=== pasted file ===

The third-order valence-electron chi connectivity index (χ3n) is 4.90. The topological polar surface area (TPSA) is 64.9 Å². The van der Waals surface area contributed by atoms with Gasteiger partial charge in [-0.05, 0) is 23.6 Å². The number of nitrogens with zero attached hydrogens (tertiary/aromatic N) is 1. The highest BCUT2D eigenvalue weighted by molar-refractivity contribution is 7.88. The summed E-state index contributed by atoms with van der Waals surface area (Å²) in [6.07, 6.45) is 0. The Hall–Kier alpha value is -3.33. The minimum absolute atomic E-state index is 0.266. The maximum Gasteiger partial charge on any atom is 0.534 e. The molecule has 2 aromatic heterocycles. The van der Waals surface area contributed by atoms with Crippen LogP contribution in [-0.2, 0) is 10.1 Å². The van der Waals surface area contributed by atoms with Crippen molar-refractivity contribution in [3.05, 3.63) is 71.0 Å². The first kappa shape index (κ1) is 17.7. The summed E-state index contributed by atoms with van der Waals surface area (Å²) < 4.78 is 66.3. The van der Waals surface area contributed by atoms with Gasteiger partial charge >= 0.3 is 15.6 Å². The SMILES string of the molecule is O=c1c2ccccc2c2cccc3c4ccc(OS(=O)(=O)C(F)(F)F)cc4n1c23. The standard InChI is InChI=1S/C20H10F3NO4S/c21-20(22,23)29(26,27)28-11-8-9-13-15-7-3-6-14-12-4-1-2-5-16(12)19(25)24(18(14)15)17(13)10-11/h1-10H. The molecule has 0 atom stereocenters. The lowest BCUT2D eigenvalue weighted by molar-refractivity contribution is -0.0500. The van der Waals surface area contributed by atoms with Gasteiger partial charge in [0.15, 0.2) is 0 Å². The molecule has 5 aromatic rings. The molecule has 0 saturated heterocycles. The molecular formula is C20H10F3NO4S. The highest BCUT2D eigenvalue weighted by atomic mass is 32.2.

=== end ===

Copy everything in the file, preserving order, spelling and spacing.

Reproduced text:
The third-order valence-electron chi connectivity index (χ3n) is 4.90. The topological polar surface area (TPSA) is 64.9 Å². The van der Waals surface area contributed by atoms with Gasteiger partial charge in [-0.05, 0) is 23.6 Å². The number of nitrogens with zero attached hydrogens (tertiary/aromatic N) is 1. The highest BCUT2D eigenvalue weighted by molar-refractivity contribution is 7.88. The summed E-state index contributed by atoms with van der Waals surface area (Å²) in [6.07, 6.45) is 0. The Hall–Kier alpha value is -3.33. The minimum absolute atomic E-state index is 0.266. The maximum Gasteiger partial charge on any atom is 0.534 e. The molecule has 2 aromatic heterocycles. The van der Waals surface area contributed by atoms with Crippen LogP contribution in [-0.2, 0) is 10.1 Å². The van der Waals surface area contributed by atoms with Crippen molar-refractivity contribution in [3.05, 3.63) is 71.0 Å². The first kappa shape index (κ1) is 17.7. The summed E-state index contributed by atoms with van der Waals surface area (Å²) < 4.78 is 66.3. The van der Waals surface area contributed by atoms with Gasteiger partial charge >= 0.3 is 15.6 Å². The SMILES string of the molecule is O=c1c2ccccc2c2cccc3c4ccc(OS(=O)(=O)C(F)(F)F)cc4n1c23. The standard InChI is InChI=1S/C20H10F3NO4S/c21-20(22,23)29(26,27)28-11-8-9-13-15-7-3-6-14-12-4-1-2-5-16(12)19(25)24(18(14)15)17(13)10-11/h1-10H. The molecule has 0 atom stereocenters. The lowest BCUT2D eigenvalue weighted by molar-refractivity contribution is -0.0500. The van der Waals surface area contributed by atoms with Gasteiger partial charge in [0.15, 0.2) is 0 Å². The molecule has 5 aromatic rings. The molecule has 0 saturated heterocycles. The molecular formula is C20H10F3NO4S. The highest BCUT2D eigenvalue weighted by atomic mass is 32.2.